Tamatsukuri Onsen, a district nestled within Matsue City, Shimane Prefecture, struggling to attract affluent foreign tourists, is undertaking its new strategy for inbound business
Tamatsukuri Onsen － Renowned as the venerable birthplace of Japan’s natural hot springs, as meticulously documented in Shimane Prefecture’s ancient record, the Izumo Fudoki extolled Tamatsukuri Onsen as “the hallowed hot spring” where “one dip in the spring brings their skin improvement; two dips heal all their ailments.” This hallowed spa town recently embarked on its inbound tourism strategy.
Tamatsukuri is located two hours by air from Tokyo(Haneda), eight hours by bullet train and local railway, and 12 hours by night sleeper train (Sun Rise Izumo).
From the 16th to the 18th of October, the Tamatukuri Tourism Association carried out its pilot program. Named the “Ancient Tamatsukuri and Hot Spring Town Tour,” this initiative sought to illuminate the locale’s hot spring legacy, agate jewellery craftsmanship, and the profound historical tapestry interwoven with Japan’s mythological genesis. The program furnished a sublime occasion for a total of 10 participants, including American, Netherlander, and Sri Lankan, to immerse themselves in the town’s allure and hospitality, complete with lodgings in opulent ryokans.
On the first day (Day1), the party visited a venerable local Shinto shrine, Tamatskuriyu Shrine, dedicated to three deities: One is the kami for bead-making; the others are related to the development of the place and the hot springs. The chief priest of the Shine prayed for the tour’s success.
Then, they experienced meditation at Seiganji Temple which is dedicated to Amida Buddha and Hotei. The temple is also known for its Oshiroi Jizo statue, which is said to have healing for skin ailments. Not only healing of skin ailments but also meditation provides the temple the visitors.
The following day (Day 2), the group mounted the ruin of the fortress, or the Tamatsukuri Yogai San Hilltop Castle, and Konpira Shrine. The mountain castle serves as a relic from the Japanese Sengoku Period (1467-1568). The monitors also had a rare opportunity to try medical herbal tea invented by Shimane University.
On the last day(Day 3), the travellers tried creating the local ceramic art called Yumachi Gama.
Despite the earnest trial program, the feedback procured from these discerning travellers was a bit trenchant.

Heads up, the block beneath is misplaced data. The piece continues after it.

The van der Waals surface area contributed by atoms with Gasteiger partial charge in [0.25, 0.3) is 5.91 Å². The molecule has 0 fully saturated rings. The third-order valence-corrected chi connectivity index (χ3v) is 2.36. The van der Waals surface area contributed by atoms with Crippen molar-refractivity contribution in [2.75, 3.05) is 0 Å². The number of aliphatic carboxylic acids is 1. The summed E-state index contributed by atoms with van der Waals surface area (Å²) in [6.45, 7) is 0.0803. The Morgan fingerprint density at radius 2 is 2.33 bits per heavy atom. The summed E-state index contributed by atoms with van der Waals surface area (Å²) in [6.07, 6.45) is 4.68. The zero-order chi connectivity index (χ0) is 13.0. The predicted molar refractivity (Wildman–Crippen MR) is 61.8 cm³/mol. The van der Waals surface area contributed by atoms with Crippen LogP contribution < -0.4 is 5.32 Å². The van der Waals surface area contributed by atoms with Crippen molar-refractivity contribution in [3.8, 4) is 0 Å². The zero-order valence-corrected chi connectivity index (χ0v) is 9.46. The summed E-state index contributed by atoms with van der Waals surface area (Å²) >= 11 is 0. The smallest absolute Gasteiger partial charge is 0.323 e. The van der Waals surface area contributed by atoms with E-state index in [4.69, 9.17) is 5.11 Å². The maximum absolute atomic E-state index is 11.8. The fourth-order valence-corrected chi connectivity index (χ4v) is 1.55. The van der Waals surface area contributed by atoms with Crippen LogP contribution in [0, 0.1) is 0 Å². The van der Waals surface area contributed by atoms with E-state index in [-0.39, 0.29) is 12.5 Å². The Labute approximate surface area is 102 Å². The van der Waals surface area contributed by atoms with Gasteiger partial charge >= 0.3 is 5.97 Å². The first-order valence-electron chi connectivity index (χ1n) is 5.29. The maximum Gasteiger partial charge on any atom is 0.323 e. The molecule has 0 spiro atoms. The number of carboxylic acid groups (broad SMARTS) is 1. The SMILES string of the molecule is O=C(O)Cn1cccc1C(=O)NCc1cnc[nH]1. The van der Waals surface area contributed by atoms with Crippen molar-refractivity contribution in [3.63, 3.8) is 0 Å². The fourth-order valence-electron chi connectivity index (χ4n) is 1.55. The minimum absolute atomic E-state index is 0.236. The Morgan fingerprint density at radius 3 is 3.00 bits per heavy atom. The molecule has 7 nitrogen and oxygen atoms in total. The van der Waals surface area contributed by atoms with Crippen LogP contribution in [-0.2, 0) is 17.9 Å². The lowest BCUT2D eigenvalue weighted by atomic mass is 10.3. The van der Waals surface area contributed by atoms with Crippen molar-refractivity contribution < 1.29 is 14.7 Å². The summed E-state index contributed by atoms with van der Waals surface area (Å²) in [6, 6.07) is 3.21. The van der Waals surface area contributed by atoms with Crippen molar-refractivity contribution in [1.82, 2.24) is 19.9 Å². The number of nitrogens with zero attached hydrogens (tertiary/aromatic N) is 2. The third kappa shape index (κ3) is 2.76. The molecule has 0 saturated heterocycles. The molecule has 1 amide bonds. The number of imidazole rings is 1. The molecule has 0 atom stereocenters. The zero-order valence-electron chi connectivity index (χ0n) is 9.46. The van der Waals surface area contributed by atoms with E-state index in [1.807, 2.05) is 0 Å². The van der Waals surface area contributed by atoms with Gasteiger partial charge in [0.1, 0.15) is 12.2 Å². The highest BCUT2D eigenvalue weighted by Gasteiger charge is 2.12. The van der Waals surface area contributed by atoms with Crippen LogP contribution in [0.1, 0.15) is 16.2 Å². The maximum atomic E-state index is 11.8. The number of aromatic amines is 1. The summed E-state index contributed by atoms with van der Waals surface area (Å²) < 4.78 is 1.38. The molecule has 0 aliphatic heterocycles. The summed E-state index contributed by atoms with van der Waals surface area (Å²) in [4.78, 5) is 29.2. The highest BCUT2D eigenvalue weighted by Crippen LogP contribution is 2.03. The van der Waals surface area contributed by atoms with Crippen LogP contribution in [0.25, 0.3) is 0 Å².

Javus Olgun, a Netherlander currently residing near Tamatsukuri, suggested, “This tour is well-suited for Japanese locals familiar with the area’s history and culture. However, foreigners may not know much about it, which could make them lose interest. To make the program more exciting for them, it’s important to give them some background information in advance.”
In the wake of these cogent insights, Tamatsukuri Onsen will remain steadfast in its commitment to refining the program to revive its local economy.
Tamatsukuri Onsen is known for its hot springs and agate jewellery. Tamatsukuri Onsen has several hot spring sources and is said to have been discovered over 1300 years ago, making it Japan’s earliest recorded hot spring, according to a local topography, the Izumo Fudoki. This ancient record mentioned Tamatskuri Onsen as having the power to “rejuvenate your skin from the first soak, and heal any diseases on the second” and hailed as “the hot springs of the gods.” This reputation was said to attract those who wanted to soak in the hot springs.
After ancient times, only the upper ranks of the feudal government were allowed access to Tamatskuri Onsen during the feudal period. However, since the early 20th century, many serene and lively hotels and Ryokans, or traditional Japanese inns, have sprung up along the banks of the Tamayu River, where cherry blossoms colour in Spring. The spa town with hot springs attracted many visitors as one of Japan’s major spa towns in the Showa Era and remained somewhat desolate in the early 2000s.
To recover from this downturn, the town changed its strategy to promote skin enhancement offerings to attract young, wealthy, aspiring, beautiful Japanese women. However, COVID-19 has significantly impacted it, and promoting inbound tourism is now considered Tamatsukuri’s next survival strategy.